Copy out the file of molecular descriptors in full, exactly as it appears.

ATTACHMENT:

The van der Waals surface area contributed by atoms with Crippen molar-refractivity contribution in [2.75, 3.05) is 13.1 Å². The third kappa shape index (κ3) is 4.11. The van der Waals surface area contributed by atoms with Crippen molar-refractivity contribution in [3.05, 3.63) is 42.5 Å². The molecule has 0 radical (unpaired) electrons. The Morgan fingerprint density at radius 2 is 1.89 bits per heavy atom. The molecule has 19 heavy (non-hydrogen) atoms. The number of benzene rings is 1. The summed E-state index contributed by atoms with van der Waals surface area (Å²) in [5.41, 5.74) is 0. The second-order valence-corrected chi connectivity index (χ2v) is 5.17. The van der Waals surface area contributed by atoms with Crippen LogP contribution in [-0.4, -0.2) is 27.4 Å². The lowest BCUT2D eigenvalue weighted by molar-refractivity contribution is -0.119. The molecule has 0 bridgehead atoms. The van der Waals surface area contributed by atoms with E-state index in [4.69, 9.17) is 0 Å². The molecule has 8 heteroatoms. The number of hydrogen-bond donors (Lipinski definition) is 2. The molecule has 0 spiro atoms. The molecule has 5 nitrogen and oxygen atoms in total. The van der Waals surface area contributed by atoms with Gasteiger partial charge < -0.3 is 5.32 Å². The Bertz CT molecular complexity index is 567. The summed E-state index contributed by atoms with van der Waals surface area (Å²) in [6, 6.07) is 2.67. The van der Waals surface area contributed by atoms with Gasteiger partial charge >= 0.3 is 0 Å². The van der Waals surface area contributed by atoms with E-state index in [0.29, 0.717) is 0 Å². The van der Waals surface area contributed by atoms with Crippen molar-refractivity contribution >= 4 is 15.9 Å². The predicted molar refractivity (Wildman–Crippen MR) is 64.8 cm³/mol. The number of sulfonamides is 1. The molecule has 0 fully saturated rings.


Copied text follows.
The van der Waals surface area contributed by atoms with Crippen molar-refractivity contribution in [2.75, 3.05) is 13.1 Å². The third kappa shape index (κ3) is 4.11. The van der Waals surface area contributed by atoms with Crippen molar-refractivity contribution in [3.05, 3.63) is 42.5 Å². The molecule has 0 radical (unpaired) electrons. The Morgan fingerprint density at radius 2 is 1.89 bits per heavy atom. The molecule has 19 heavy (non-hydrogen) atoms. The number of benzene rings is 1. The summed E-state index contributed by atoms with van der Waals surface area (Å²) in [5.41, 5.74) is 0. The second-order valence-corrected chi connectivity index (χ2v) is 5.17. The van der Waals surface area contributed by atoms with Crippen LogP contribution in [-0.4, -0.2) is 27.4 Å². The lowest BCUT2D eigenvalue weighted by molar-refractivity contribution is -0.119. The molecule has 0 bridgehead atoms. The van der Waals surface area contributed by atoms with E-state index in [4.69, 9.17) is 0 Å². The molecule has 8 heteroatoms. The number of hydrogen-bond donors (Lipinski definition) is 2. The molecule has 0 spiro atoms. The molecule has 5 nitrogen and oxygen atoms in total. The van der Waals surface area contributed by atoms with Gasteiger partial charge < -0.3 is 5.32 Å². The Bertz CT molecular complexity index is 567. The summed E-state index contributed by atoms with van der Waals surface area (Å²) in [6, 6.07) is 2.67. The van der Waals surface area contributed by atoms with Gasteiger partial charge >= 0.3 is 0 Å². The van der Waals surface area contributed by atoms with E-state index in [0.29, 0.717) is 0 Å². The van der Waals surface area contributed by atoms with Crippen molar-refractivity contribution >= 4 is 15.9 Å². The predicted molar refractivity (Wildman–Crippen MR) is 64.8 cm³/mol. The number of sulfonamides is 1. The molecule has 0 fully saturated rings.